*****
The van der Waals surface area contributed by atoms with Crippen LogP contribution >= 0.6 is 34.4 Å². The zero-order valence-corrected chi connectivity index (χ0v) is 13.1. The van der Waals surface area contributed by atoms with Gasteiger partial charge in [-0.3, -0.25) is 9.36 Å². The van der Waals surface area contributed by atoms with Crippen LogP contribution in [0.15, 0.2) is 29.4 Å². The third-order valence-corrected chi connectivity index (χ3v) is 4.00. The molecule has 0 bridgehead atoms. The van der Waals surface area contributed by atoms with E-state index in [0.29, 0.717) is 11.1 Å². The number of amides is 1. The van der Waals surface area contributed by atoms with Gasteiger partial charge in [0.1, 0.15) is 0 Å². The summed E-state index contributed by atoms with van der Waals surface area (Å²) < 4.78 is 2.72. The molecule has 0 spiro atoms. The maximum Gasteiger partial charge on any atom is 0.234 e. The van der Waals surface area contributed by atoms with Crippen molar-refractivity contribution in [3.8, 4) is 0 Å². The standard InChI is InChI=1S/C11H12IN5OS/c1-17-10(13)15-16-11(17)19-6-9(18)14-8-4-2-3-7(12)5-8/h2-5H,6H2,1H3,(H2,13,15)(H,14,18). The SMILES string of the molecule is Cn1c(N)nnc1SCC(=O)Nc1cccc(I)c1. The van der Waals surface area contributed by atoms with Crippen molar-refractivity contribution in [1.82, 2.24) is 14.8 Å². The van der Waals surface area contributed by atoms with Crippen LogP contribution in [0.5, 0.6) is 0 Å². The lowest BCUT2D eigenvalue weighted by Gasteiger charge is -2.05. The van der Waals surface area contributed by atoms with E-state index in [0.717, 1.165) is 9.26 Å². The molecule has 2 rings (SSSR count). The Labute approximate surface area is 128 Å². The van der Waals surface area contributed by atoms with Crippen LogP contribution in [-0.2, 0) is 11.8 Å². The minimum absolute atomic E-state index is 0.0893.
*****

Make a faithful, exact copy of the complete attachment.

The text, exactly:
The van der Waals surface area contributed by atoms with Crippen LogP contribution >= 0.6 is 34.4 Å². The zero-order valence-corrected chi connectivity index (χ0v) is 13.1. The van der Waals surface area contributed by atoms with Gasteiger partial charge in [-0.3, -0.25) is 9.36 Å². The van der Waals surface area contributed by atoms with Crippen LogP contribution in [0.15, 0.2) is 29.4 Å². The third-order valence-corrected chi connectivity index (χ3v) is 4.00. The molecule has 0 bridgehead atoms. The van der Waals surface area contributed by atoms with E-state index in [0.29, 0.717) is 11.1 Å². The number of amides is 1. The van der Waals surface area contributed by atoms with Gasteiger partial charge in [0.1, 0.15) is 0 Å². The summed E-state index contributed by atoms with van der Waals surface area (Å²) < 4.78 is 2.72. The molecule has 0 spiro atoms. The maximum Gasteiger partial charge on any atom is 0.234 e. The van der Waals surface area contributed by atoms with Crippen molar-refractivity contribution in [3.8, 4) is 0 Å². The standard InChI is InChI=1S/C11H12IN5OS/c1-17-10(13)15-16-11(17)19-6-9(18)14-8-4-2-3-7(12)5-8/h2-5H,6H2,1H3,(H2,13,15)(H,14,18). The SMILES string of the molecule is Cn1c(N)nnc1SCC(=O)Nc1cccc(I)c1. The van der Waals surface area contributed by atoms with Crippen molar-refractivity contribution in [1.82, 2.24) is 14.8 Å². The van der Waals surface area contributed by atoms with Crippen LogP contribution in [0.5, 0.6) is 0 Å². The lowest BCUT2D eigenvalue weighted by Gasteiger charge is -2.05. The van der Waals surface area contributed by atoms with E-state index in [0.717, 1.165) is 9.26 Å². The molecule has 2 rings (SSSR count). The Labute approximate surface area is 128 Å². The van der Waals surface area contributed by atoms with Crippen LogP contribution in [-0.2, 0) is 11.8 Å². The minimum absolute atomic E-state index is 0.0893.